"I think there's a compulsion to tell the story, especially if you're someone like Bob whose story has been told so many thousands of times in a sort of burlesque fashion, and you've been given so many monikers and epithets that maybe don't feel familiar to you," Jarecki said. "So the idea of being able to get to a certain place in your life and feeling like it's time for you to take back your story on some level makes sense."

He also thought it helped that he was knowledgeable about Durst but didn't have any preconceived notion about him.

Still, both Jarecki and Smerling told THR there were a few things about their All Good Things inspiration that surprised them. Smerling didn't expect Durst to have such "a very acerbic, dry sense of humor." And Jarecki was surprised by how smart Durst is.

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"I mean, you're dealing with somebody who could easily be in a very sophisticated environment, a business meeting or a restaurant in New York City and have a very sophisticated conversation with, and find a person who's articulate and soft-spoken and well-educated and very free in talking about himself," Jarecki said. "He says some things in this series that are absolutely shocking to the average person, but are also true. There's a lot of debate about whether he says things that are also not true. But certainly he's willing to say things that the average person would never say. He's willing to admit to things that the average person would never admit to. And I think that shows a level of openness, intellectually and emotionally, that I didn't expect."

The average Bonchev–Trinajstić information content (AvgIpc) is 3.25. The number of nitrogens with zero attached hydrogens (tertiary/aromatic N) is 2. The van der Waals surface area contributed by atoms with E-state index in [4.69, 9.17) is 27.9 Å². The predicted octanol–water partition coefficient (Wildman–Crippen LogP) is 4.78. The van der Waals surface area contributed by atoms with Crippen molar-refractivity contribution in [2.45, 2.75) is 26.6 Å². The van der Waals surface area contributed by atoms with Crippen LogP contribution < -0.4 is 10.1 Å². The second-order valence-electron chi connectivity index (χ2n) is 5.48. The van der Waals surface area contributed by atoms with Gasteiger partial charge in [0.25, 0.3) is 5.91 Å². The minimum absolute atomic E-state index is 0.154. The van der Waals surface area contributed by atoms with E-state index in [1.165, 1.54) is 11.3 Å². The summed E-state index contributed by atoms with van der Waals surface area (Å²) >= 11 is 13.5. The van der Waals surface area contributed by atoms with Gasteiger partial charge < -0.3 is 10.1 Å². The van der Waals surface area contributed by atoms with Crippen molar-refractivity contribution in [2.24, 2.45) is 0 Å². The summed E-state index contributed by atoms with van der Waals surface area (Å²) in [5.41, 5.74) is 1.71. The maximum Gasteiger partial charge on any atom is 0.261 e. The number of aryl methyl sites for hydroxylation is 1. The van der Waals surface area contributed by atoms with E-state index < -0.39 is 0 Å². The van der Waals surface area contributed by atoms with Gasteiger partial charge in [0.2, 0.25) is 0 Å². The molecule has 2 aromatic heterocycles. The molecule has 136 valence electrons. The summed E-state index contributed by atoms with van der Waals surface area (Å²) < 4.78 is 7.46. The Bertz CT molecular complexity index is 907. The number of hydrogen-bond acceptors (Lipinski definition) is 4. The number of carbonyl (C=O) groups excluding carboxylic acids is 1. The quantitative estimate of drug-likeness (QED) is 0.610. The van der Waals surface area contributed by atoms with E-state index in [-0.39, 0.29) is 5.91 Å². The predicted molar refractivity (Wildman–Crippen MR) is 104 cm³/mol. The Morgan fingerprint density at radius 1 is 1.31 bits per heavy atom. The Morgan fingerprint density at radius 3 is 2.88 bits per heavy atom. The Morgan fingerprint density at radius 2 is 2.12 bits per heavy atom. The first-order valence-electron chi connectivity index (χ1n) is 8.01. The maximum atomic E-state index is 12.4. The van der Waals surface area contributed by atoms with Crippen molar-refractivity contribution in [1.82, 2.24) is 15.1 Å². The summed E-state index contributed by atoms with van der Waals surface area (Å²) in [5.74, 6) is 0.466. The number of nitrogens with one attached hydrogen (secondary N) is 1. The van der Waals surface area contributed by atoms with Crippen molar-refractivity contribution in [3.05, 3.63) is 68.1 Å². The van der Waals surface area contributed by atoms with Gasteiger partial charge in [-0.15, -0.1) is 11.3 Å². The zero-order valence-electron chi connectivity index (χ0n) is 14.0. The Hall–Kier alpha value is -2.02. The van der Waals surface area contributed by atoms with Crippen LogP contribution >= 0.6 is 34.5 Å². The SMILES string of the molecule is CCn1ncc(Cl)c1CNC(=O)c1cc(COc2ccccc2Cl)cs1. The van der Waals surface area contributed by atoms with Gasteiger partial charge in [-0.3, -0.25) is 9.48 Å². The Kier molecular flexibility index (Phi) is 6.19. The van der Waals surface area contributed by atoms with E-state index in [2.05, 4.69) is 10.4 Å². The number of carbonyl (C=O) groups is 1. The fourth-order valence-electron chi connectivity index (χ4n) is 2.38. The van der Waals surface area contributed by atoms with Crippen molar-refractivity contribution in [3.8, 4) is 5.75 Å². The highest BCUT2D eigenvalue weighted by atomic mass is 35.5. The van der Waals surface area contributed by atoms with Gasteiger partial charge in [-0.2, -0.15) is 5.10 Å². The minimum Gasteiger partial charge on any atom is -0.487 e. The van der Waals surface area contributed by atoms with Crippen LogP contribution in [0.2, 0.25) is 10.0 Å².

Indeed, Durst makes a number of surprising comments in the series, and knowing what they know now, Smerling, who wrote All Good Things, said he might have added a bit more to that story.

"I think that I would have delved into the other relationships a little bit more. All Good Things is really largely about Kathie and Bob, and learning about [his other relationships] and how Bob sort of attracts these people, that's really interesting."

HBO CEO Richard Plepler introduced the film to an audience that included HBO Documentary Films president Sheila Nevins, Barbara Walters and Diane Von Furstenberg.

Durst was not at the screening, and Jarecki said he hadn't seen the completed series, but he and Smerling were trying to show it to him.